The app, just like today’s society, has a number of improvements and adjustments that it needs to make before it’s perfect, and one of those needs to be taking a look at how they run Tinder’s operations and how the dating app functions.

If the team at Tinder had listened to the initial customer reviews that came out when the app first launched in 2012, they would be lightyears ahead of the dating app game.

But instead, one employee chose to listen to what the women on Tinder were saying about the app and their treatment of it. She took their world and their messages to heart and created a dating app empire that centers around women.


Then Comes Bumble

After undergoing over two years of abuse at Tinder’s headquarters, Whitney Wolfe Herd decided to pack her bags and leave the company that she helped create.

She wanted to be a voice for the voiceless at Tinder and let the millions of women who were messaging her about the terrible messages and comments they were constantly getting bombarded with know that their complaints weren’t falling on deaf ears.

And as Herd was one of the main creators of the app, she believed that her voice mattered on the team. But instead, she was on the receiving end of her own battle to prove that she had a voice.

In 2014, Herd left Tinder and promptly filed a lawsuit against Justin Matten, her boss and former boyfriend. In the lawsuit, she claims that she was subjected to “Sexist, racist, and otherwise inappropriate comments, emails, and text messages.” Tinder promptly settled the suit and fired Justin Matten.

Herd wasn’t done fighting for justice in the world of online dating. Once Whitney Wolfe Herd left Tinder, she knew that there needed to be a drastic change in the way that people acted on dating apps and the way that dating apps were structured. She began to start forming a plan for an all-women app that was designed for women to just complement each other online.

While this idea didn’t exactly pan out, Herd would soon see an app that she created whose sole intention was to create friendships, not romance. But she had to go through a few more steps before that became her reality.

Andrey Andreev, the Russian billionaire and founder of Badoo, sought out Herd and started working with her to create the much-needed dating app that is now Bumble.

Andreev worked with Herd to sharpen her vision and helped her make the app that she wanted, one that put women in control and prioritized their safety and experience on the app, but one that also was going to be successful and reach a large audience that wasn’t just women.

Andreev believed in the app so much that he invested $10 million into the startup company for a 70% stake. He also let Herd use Badoo’s software so that she would know how to get Bumble off the ground.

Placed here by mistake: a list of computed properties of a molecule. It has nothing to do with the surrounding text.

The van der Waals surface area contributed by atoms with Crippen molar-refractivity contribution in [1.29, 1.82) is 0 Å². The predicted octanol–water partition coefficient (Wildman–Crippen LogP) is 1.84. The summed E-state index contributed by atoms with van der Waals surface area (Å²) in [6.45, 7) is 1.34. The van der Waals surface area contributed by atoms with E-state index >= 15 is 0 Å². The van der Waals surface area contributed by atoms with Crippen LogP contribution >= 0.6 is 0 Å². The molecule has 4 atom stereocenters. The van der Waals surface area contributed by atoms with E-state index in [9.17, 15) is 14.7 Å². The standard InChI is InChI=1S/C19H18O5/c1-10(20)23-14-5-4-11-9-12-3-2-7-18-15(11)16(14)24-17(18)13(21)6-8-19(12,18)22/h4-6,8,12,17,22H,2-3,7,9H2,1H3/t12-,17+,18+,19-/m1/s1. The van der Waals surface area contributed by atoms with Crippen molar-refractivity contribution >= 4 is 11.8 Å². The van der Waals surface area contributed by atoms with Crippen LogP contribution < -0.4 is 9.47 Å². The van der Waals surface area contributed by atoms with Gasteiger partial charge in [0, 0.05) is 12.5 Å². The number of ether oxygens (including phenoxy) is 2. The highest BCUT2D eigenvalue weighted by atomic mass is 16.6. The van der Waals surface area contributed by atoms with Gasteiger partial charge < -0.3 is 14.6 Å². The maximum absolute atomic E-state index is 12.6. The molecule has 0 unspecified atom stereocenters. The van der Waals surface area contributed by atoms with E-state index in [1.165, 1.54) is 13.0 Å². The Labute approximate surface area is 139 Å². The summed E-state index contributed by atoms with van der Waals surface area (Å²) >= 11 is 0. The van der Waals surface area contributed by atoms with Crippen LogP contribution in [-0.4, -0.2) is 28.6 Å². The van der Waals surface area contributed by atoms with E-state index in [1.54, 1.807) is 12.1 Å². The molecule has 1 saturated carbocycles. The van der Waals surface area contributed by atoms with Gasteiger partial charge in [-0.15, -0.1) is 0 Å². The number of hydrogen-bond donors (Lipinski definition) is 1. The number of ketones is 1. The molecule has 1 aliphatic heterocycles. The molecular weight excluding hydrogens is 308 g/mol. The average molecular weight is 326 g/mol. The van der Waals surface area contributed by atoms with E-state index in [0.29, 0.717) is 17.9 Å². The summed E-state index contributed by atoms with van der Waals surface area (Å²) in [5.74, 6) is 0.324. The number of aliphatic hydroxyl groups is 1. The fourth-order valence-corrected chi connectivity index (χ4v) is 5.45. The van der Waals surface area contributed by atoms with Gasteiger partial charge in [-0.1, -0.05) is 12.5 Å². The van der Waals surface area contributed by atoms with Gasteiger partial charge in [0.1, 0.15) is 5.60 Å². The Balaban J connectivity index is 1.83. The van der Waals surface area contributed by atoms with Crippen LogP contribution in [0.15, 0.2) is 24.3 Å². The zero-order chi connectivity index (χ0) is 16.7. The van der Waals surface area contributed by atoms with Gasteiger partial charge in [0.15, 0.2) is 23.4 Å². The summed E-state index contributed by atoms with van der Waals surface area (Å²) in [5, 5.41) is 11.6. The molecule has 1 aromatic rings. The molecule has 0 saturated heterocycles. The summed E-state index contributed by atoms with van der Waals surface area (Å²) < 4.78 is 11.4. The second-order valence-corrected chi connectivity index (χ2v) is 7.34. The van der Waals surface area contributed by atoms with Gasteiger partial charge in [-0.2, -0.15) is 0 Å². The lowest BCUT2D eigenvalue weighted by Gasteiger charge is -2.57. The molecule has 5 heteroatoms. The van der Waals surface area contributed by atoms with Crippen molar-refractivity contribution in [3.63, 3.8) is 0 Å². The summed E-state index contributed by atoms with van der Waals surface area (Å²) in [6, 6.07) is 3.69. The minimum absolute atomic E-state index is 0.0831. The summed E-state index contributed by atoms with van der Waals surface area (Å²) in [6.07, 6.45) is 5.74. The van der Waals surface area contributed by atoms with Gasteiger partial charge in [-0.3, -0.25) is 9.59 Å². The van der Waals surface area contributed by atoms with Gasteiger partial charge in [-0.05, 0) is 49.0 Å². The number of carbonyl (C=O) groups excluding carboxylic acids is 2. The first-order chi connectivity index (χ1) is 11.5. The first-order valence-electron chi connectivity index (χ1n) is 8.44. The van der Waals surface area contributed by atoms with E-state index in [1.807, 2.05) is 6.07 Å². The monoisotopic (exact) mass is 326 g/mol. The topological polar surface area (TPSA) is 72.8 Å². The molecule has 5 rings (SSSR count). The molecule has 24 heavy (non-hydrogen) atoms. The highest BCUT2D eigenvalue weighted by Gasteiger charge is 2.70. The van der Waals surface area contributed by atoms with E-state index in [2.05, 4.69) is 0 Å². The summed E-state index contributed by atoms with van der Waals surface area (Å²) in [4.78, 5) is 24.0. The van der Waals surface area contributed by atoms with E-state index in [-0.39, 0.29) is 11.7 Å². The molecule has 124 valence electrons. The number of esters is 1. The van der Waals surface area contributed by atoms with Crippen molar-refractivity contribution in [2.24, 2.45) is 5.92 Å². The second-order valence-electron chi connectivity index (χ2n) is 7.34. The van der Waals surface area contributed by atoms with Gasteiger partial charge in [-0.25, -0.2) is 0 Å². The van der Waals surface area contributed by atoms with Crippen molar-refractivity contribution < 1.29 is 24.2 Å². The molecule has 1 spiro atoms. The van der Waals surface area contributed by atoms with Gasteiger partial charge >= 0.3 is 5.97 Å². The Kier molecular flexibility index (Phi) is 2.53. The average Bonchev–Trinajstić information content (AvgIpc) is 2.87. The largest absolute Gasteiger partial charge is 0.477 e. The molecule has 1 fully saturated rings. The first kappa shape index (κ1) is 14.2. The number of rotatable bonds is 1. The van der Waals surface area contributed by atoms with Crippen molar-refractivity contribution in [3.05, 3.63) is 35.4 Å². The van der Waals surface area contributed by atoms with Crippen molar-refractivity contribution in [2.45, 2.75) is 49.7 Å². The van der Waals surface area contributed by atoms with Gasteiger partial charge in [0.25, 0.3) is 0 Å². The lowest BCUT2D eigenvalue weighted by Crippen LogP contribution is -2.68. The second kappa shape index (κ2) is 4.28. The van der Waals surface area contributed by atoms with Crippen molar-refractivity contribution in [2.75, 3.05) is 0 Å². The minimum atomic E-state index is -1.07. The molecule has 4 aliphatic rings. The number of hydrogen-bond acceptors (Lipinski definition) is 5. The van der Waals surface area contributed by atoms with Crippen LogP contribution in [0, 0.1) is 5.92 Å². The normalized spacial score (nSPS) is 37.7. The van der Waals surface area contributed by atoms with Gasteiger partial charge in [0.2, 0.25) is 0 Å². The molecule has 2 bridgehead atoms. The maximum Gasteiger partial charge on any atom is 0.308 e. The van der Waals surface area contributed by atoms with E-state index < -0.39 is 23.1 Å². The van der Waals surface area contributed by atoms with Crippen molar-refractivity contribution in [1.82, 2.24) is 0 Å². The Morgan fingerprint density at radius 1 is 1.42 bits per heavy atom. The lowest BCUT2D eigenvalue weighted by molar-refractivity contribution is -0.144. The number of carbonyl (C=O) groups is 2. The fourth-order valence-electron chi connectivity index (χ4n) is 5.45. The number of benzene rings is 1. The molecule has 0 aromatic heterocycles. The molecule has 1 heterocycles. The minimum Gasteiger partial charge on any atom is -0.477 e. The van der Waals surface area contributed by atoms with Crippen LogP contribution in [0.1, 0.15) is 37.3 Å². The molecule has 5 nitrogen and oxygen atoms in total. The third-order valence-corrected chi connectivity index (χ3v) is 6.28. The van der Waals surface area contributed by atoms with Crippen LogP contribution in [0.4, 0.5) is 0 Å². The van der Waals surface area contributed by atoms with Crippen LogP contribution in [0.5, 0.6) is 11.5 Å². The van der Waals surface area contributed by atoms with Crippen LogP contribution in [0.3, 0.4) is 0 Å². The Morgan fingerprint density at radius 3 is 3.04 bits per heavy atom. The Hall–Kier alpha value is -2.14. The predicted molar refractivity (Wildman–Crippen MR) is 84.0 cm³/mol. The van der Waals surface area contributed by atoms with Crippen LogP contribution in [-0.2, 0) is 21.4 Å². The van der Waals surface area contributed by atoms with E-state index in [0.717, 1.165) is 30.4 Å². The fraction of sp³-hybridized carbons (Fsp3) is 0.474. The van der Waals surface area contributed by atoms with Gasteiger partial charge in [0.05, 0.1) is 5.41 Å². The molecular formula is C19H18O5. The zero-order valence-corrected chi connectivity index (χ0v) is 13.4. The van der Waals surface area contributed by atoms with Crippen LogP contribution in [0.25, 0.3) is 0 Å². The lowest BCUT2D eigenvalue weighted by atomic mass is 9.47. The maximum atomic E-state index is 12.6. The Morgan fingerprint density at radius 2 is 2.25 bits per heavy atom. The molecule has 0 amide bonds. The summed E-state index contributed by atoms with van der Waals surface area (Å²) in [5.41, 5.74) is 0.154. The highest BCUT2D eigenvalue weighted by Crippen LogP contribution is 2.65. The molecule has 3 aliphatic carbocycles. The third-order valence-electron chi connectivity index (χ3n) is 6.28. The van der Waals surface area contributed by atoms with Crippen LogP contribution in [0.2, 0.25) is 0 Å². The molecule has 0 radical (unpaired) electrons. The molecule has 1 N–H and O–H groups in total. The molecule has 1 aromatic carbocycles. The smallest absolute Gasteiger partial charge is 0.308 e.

Wolfe Herd launched Bumble less than a year after she left Tinder, and now her app has launched her to the top of her career and created a safe and empowering environment for women to feel excited about love again.

The app has received over 100,000 downloads, and Match.com, the company that owns Tinder, has even offered to buy it from her for $1 billion. Wolfe Herd won’t give it up, but instead, she constantly seeks to make sure that her app is the best that it can be.

Bumble is constantly growing, improving, and generally solidifying its place as the best dating app that’s currently on the market.

Whitney Wolfe Herd has dedicated her life and her company to giving women a voice when it comes to their dating app platform, and she has done so flawlessly.

If you’re wondering what some of the ways Bumble is able to stand out from the crowd and why it’s one of the most reliable and female-forward dating apps that are out there right now, keep reading!


Bumble Is Constantly Getting Upgraded, and Monitors Are Always on the App

If you’re on Bumble and you get a message from someone named Whitney Wolfe Herd, you’re probably not getting pranked. After her experience with Tinder, Wolfe Herd knew that if she wanted to create an app with a great reputation and get customer service, she wasn’t allowed to just create it and let it run wild and free.

Instead, she and her team at Bumble are constantly using the app, making sure that everything works well online, and messaging the users to see if there’s anything that they need to improve on from their end.

Whitney Wolfe Herd knows that no one knows the app and understands it quite like the people who are using it every single day, so she’ll often log on and talk to those people just to see if there’s anything that her team should try to change about how the app is performing.